(Excerpts from The Surfer's Guide to Costa Rica & SW Nicaragua)
This place is legend. Excellent, world-famous series of cobblestone, rivermouth left points that, on a good swell connect up into what is probably the longest left in the known universe, with rides over a kilometer long on a strong south swell. And it needs a good SSW or SW swell to work. The waves start out way around the rivermouth and wrap all the way past the river and into the bay (the best place for beginners, except they may not like the rocks, but the rocks are unavoidable in Pavones). Excellent shape and tons of speed, so much that it’s difficult to make on smaller days, especially for regular foots. Blows out most afternoons, destroying much of the shape. On low tide the best waves are up the point. On high tide the take off spots move down the point to the east. As you would expect, it draws crowds from near and far. The best season for the south swells that Pavones needs is the rainy season, April through October, but you can get fun surf there any time of the year.
The town of Pavones isn’t much, but that's OK. It's all you need. There are enough places to eat, a variety of places to stay, and surf shops. It’s a ways out there, but it’s still not the end of the earth. (Neither is Punta Banco, but it’s close.)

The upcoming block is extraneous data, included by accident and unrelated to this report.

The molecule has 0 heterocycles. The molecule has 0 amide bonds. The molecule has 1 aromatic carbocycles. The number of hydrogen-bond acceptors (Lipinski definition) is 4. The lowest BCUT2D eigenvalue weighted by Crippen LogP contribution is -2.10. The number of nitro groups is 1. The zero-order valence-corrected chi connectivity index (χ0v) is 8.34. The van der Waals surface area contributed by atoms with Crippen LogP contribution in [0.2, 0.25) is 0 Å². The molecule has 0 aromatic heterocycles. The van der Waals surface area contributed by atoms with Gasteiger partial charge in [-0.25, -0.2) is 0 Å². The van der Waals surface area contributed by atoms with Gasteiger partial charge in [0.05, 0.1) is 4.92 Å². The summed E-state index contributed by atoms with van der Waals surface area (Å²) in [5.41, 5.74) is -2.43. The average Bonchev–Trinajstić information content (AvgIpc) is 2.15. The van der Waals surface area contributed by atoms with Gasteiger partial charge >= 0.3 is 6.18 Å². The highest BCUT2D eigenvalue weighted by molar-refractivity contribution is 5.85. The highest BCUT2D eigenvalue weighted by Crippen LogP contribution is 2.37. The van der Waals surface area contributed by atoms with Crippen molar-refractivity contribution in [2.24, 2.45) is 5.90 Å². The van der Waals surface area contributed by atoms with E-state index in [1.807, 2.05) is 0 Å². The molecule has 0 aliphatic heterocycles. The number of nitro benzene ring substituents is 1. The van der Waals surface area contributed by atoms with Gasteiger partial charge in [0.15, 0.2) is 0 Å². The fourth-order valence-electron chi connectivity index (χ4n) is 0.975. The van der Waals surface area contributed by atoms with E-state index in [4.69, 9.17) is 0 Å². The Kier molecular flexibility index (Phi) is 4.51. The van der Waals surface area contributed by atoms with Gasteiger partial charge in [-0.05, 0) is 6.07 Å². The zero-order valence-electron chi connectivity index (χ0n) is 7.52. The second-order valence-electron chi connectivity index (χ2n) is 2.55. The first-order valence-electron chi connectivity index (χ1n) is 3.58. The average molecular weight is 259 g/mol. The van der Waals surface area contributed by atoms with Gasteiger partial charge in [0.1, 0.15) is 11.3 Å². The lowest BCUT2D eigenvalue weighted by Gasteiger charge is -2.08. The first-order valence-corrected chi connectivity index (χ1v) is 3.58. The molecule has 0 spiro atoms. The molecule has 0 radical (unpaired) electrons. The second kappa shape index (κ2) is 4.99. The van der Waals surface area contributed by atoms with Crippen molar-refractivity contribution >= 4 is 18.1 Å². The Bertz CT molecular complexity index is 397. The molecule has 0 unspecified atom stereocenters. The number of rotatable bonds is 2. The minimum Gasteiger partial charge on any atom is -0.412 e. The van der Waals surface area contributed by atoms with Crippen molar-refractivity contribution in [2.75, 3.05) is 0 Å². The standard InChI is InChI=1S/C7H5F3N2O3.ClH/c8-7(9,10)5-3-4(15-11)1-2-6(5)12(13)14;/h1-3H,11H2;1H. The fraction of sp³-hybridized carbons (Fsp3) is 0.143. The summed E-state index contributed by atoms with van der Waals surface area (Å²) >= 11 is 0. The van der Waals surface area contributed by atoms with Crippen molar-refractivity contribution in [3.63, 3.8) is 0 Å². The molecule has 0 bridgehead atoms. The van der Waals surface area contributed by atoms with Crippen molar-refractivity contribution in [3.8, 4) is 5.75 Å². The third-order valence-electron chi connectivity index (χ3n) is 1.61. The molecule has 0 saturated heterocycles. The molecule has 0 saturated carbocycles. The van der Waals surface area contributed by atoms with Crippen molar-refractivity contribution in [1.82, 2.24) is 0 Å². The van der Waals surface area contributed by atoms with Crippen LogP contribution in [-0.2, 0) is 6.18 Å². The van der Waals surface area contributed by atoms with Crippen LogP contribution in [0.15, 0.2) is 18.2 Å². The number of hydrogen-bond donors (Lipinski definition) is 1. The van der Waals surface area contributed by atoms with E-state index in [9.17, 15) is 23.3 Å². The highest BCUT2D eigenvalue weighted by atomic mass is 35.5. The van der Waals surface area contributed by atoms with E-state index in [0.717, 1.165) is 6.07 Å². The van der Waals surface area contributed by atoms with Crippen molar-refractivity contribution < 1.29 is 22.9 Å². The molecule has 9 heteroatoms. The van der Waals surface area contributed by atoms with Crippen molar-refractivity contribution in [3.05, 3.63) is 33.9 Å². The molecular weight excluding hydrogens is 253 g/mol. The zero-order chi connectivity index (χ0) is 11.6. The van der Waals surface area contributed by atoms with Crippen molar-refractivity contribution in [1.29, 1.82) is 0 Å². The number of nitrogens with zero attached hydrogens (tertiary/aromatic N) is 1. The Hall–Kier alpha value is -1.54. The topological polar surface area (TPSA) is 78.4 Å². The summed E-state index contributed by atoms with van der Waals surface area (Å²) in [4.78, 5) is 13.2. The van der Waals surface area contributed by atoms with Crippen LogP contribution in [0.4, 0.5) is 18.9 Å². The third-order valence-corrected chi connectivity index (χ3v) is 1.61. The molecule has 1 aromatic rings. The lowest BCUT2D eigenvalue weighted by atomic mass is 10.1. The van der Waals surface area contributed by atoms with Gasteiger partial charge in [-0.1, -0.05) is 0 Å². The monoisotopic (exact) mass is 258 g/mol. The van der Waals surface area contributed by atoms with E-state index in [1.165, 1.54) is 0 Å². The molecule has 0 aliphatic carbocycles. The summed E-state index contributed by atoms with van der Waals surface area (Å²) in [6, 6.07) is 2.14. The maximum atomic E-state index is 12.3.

Pavones has a colorful history. “Land disputes in Pavones have spurred murders, arson, sabotage and other violence…ever since the United Fruit Company packed up in 1985 and hundreds of jobless banana pickers became land squatters.” This quote comes from an article in The Tico Times about ex-con/surfer Dan Fowlie (convicted for drug violations and famous locally for flying over town flinging cash out of the plane to the locals), fugitive financier Robert Vesco and other interesting folks who provide the intrigue for Pavones’ history. Until recently, Pavones’ most famous colorful resident was “In Search of Captain Zero” author Allan Weisbecker, whose online activity kept many posted on the continuing saga down south. Check the book by Jeremy Evans, “The Battle for Paradise: Surfing, Tuna, and One Town’s Quest to Save a Wave,” detailing the whole drama.
Pavones is about 410km from San José. If you drive it takes seven to ten hours. To get here from the San José airport catch the Pan-American Highway south to the town of Rio Claro and head right. Use your map and follow the signs. There’s a left you need to take as you near Golfito, so look for the sign or you’ll find yourself in Golfito wondering what went wrong. As you get closer to Pavones there’s a lookout point with a soda where you can check out Playa Zancudo to the east, so you can rest, eat, and take in the view. Just past that is a fork with a Cabinas Ponderosa sign where you’ll bear left to Pavones.